Tuesday, November 3, 2009

Bomb decor

I snapped the bean in two and shoved it into the shrimp paste and curled a bundle of sticky rice and stuck it into the rattan paste. It had a faintly peanutty tang and I continued to roll rice balls as well as slurp at the feu soup using chopsticks and a lightweight metal spoon made from aluminium scrap from Indochinese war planes.

I was on my way to Phonsavanh, capital of Xieng Khuang Province. Here, the guesthouses are garlanded with cluster bombs and mortars and belts of bullets are hung like jewellery from hut windows; cluster bomb cases have been turned into flower beds. It’s as if the tangible fall out of war has become the chic decor de jour in this region.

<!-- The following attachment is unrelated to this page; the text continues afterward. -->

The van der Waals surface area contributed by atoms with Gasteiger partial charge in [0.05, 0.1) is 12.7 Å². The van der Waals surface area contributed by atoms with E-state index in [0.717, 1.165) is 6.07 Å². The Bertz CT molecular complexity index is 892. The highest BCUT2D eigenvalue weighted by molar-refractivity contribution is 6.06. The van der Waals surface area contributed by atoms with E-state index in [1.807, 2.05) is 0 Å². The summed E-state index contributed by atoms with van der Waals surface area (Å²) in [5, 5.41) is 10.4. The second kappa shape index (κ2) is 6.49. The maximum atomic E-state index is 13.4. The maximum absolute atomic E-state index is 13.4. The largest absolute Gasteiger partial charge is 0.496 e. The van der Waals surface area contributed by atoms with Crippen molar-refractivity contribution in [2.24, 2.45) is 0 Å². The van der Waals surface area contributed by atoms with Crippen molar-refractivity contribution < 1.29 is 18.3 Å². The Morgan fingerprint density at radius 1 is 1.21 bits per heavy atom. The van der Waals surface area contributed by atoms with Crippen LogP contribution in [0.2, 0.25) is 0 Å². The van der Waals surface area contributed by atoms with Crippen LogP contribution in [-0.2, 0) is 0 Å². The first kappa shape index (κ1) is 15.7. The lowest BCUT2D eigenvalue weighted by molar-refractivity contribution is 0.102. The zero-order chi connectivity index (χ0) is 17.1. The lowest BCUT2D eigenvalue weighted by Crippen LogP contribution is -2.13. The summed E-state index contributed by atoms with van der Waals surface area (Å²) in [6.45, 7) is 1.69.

This remote northeastern area of Laos happens to be the most bombed area of the planet. Yes, this is the area that the American forces tried to bomb to oblivion to stop the advances of Communism in Southeast Asia. During the Second Indochina War some 260 million submunitions were dropped in this area - only 97 million submunitions exploded over Vietnam and 50 million over Iraq until 2006.

But the unexploded ordnance (UXO) trails a deadly legacy. Some 250 people die every year in Laos as they accidentally or deliberately (in their attempt to sell scrap metal) shunt a bombie. Limbs are torn off and eyes are blinded. The Mines Advisory Group, a UK charity, does sterling work throughout the region and has even trained three all-female search-and-detonate teams (www.maginternational.org).

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